returning to the spiral: new year 2016

posted in: Natter | 0

I’ve been inspired recently. Ellen Million and Alia Thabit are especially inspiring today, but last year there were many women that said or did something that made me go, “hey I could…” Or “I want to try…”

In 2016, I am resolving to act on some of those feelings of rendowed adventure- purpose. That means, today:

  • honoring my teachers here/in my blog(s) — they do not all know they are my teachers!
  • practicing / developing the practice — in the sense of getting better at and improving  habits — in several facets of my life (because they are interwoven: art, work, artwork, home, family, self, reflection, play)
  • setting smaller but clearer goals — clearer both in my definition of them to me and in having them have context, be part of a larger goal/plan.

I find this scary. And I haven’t even done much of it yet!

Inktober 2014-1 : Quick Doodles

posted in: Art, Sketches | 0

I was given a new ink pen in a *beautiful* wooden box to hold pens, nibs, ink, for our anniversary. Just in time for Inktober! Did several small doodles on various papers on Day 1. These two are a scrap of some handmade (maybe) rice (maybe) old-ivory-colored paper.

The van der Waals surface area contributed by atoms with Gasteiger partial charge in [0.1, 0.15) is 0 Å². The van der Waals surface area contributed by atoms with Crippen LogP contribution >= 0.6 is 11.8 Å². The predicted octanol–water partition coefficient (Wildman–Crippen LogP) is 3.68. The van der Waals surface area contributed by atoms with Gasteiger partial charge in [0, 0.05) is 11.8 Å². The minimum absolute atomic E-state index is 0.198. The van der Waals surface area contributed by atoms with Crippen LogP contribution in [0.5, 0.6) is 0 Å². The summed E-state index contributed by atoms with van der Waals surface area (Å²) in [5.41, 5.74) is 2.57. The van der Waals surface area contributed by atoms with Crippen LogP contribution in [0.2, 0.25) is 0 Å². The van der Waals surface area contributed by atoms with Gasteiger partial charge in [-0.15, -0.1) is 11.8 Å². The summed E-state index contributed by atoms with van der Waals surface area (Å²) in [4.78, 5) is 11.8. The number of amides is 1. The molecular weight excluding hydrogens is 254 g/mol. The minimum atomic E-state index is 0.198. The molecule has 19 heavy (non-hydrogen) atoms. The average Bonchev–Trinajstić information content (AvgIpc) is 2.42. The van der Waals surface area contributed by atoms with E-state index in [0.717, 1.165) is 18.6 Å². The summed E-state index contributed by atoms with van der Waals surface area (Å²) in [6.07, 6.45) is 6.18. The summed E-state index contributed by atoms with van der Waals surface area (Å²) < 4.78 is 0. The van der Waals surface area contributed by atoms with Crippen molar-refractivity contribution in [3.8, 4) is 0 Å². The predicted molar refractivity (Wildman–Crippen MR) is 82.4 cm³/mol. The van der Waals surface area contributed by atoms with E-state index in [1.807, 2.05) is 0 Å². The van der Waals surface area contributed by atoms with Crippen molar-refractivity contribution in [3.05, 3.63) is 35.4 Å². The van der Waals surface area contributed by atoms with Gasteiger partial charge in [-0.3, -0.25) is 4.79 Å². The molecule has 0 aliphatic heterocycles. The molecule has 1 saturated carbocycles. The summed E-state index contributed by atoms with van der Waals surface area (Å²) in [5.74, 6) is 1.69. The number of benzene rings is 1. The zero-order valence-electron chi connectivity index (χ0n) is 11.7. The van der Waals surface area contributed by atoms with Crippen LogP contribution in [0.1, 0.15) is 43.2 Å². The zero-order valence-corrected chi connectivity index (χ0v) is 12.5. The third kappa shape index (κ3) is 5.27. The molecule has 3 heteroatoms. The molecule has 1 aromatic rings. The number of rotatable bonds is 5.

The black "writing ink" that came with the pen worked well once I changed to one of my nibs. It worked better on the handmade paper than on regular sketch paper.

The Parker reddish ink worked very well on that sketch book paper but not so well on the handmade paper.

Hibernating Mouse

posted in: Sketches | 0

Ink and watercolors on this smooth paper of some kind.

Done for Sketchfest #45 (December 2013) but the scans were terrible until May, when I borrowed a better one.  (You can see the bad scan at Sketchfest: http://www.ellenmilliongraphics.com/sketchfest/sketchfestart.php?id=13267.)

Submitted it for a comment by a Real Live Art Director on twitter (more out of curiosity than anything; I knew it was just a rough thing), and got back this feedback: be sure the underlying drawing is good.